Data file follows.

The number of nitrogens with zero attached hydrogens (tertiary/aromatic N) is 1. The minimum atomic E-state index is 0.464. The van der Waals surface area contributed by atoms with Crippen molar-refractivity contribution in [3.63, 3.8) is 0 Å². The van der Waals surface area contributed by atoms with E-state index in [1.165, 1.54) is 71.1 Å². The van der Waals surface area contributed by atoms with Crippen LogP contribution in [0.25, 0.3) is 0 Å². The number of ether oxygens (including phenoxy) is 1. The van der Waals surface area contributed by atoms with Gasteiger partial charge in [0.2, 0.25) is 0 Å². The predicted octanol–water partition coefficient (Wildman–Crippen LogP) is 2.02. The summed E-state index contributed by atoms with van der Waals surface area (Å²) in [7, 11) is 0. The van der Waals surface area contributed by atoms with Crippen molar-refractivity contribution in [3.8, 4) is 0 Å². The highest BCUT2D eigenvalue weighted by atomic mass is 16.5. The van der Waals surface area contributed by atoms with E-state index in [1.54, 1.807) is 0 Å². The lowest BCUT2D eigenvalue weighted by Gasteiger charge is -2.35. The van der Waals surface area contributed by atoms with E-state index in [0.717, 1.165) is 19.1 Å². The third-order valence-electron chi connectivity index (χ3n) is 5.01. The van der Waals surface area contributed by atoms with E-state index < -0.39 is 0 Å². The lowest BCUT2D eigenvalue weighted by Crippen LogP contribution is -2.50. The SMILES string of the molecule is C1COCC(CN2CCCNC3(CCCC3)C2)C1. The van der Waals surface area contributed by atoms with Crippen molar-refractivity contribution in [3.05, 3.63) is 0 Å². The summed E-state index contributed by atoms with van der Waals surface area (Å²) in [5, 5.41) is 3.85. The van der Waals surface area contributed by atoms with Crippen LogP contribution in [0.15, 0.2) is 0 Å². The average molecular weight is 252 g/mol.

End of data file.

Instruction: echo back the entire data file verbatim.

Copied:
The number of nitrogens with zero attached hydrogens (tertiary/aromatic N) is 1. The minimum atomic E-state index is 0.464. The van der Waals surface area contributed by atoms with Crippen molar-refractivity contribution in [3.63, 3.8) is 0 Å². The van der Waals surface area contributed by atoms with E-state index in [1.165, 1.54) is 71.1 Å². The van der Waals surface area contributed by atoms with Crippen LogP contribution in [0.25, 0.3) is 0 Å². The number of ether oxygens (including phenoxy) is 1. The van der Waals surface area contributed by atoms with Gasteiger partial charge in [0.2, 0.25) is 0 Å². The predicted octanol–water partition coefficient (Wildman–Crippen LogP) is 2.02. The summed E-state index contributed by atoms with van der Waals surface area (Å²) in [7, 11) is 0. The van der Waals surface area contributed by atoms with Crippen molar-refractivity contribution in [3.8, 4) is 0 Å². The highest BCUT2D eigenvalue weighted by atomic mass is 16.5. The van der Waals surface area contributed by atoms with E-state index in [1.54, 1.807) is 0 Å². The lowest BCUT2D eigenvalue weighted by Gasteiger charge is -2.35. The van der Waals surface area contributed by atoms with E-state index in [0.717, 1.165) is 19.1 Å². The third-order valence-electron chi connectivity index (χ3n) is 5.01. The van der Waals surface area contributed by atoms with E-state index < -0.39 is 0 Å². The lowest BCUT2D eigenvalue weighted by Crippen LogP contribution is -2.50. The SMILES string of the molecule is C1COCC(CN2CCCNC3(CCCC3)C2)C1. The van der Waals surface area contributed by atoms with Crippen molar-refractivity contribution in [3.05, 3.63) is 0 Å². The summed E-state index contributed by atoms with van der Waals surface area (Å²) in [5, 5.41) is 3.85. The van der Waals surface area contributed by atoms with Crippen LogP contribution in [0.15, 0.2) is 0 Å². The average molecular weight is 252 g/mol.